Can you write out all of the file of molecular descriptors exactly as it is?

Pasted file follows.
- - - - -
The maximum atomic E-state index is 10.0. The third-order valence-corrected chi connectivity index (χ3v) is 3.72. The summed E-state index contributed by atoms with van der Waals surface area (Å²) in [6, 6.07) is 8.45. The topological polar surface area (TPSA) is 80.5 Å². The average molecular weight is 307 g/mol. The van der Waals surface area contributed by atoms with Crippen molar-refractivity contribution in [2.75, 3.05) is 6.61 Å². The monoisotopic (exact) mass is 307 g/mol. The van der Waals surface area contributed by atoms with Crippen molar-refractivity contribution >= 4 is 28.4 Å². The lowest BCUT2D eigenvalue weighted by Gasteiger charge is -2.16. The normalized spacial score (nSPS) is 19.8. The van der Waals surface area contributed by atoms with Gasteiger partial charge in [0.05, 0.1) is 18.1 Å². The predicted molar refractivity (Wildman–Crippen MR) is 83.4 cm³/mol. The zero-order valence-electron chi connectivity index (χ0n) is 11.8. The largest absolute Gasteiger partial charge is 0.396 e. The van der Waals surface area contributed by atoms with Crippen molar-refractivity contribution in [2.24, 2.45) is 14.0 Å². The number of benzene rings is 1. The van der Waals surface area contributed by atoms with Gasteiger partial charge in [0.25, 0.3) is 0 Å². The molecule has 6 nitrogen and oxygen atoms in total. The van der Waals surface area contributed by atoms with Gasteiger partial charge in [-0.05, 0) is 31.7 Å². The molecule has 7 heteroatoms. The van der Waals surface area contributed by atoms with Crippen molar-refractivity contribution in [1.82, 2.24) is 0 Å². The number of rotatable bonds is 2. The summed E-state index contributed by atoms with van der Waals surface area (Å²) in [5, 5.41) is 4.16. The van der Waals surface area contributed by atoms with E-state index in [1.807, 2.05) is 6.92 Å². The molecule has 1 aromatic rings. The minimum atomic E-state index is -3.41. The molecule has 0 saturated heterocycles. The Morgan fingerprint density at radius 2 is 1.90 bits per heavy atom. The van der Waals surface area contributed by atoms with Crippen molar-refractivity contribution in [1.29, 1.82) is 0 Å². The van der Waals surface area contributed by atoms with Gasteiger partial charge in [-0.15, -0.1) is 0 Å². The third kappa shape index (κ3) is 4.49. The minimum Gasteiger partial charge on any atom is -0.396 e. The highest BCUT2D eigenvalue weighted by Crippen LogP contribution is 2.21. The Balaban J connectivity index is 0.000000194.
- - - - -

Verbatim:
The maximum atomic E-state index is 10.0. The third-order valence-corrected chi connectivity index (χ3v) is 3.72. The summed E-state index contributed by atoms with van der Waals surface area (Å²) in [6, 6.07) is 8.45. The topological polar surface area (TPSA) is 80.5 Å². The average molecular weight is 307 g/mol. The van der Waals surface area contributed by atoms with Crippen molar-refractivity contribution in [2.75, 3.05) is 6.61 Å². The monoisotopic (exact) mass is 307 g/mol. The van der Waals surface area contributed by atoms with Crippen molar-refractivity contribution >= 4 is 28.4 Å². The lowest BCUT2D eigenvalue weighted by Gasteiger charge is -2.16. The normalized spacial score (nSPS) is 19.8. The van der Waals surface area contributed by atoms with Gasteiger partial charge in [0.05, 0.1) is 18.1 Å². The predicted molar refractivity (Wildman–Crippen MR) is 83.4 cm³/mol. The zero-order valence-electron chi connectivity index (χ0n) is 11.8. The largest absolute Gasteiger partial charge is 0.396 e. The van der Waals surface area contributed by atoms with Crippen molar-refractivity contribution in [2.24, 2.45) is 14.0 Å². The number of benzene rings is 1. The van der Waals surface area contributed by atoms with Gasteiger partial charge in [0.25, 0.3) is 0 Å². The molecule has 6 nitrogen and oxygen atoms in total. The van der Waals surface area contributed by atoms with Gasteiger partial charge in [-0.05, 0) is 31.7 Å². The molecule has 7 heteroatoms. The van der Waals surface area contributed by atoms with Crippen molar-refractivity contribution in [1.82, 2.24) is 0 Å². The number of rotatable bonds is 2. The summed E-state index contributed by atoms with van der Waals surface area (Å²) in [5, 5.41) is 4.16. The van der Waals surface area contributed by atoms with E-state index in [1.807, 2.05) is 6.92 Å². The molecule has 1 aromatic rings. The minimum atomic E-state index is -3.41. The molecule has 0 saturated heterocycles. The Morgan fingerprint density at radius 2 is 1.90 bits per heavy atom. The van der Waals surface area contributed by atoms with Crippen molar-refractivity contribution in [1.29, 1.82) is 0 Å². The van der Waals surface area contributed by atoms with Gasteiger partial charge in [-0.15, -0.1) is 0 Å². The third kappa shape index (κ3) is 4.49. The minimum Gasteiger partial charge on any atom is -0.396 e. The highest BCUT2D eigenvalue weighted by Crippen LogP contribution is 2.21. The Balaban J connectivity index is 0.000000194.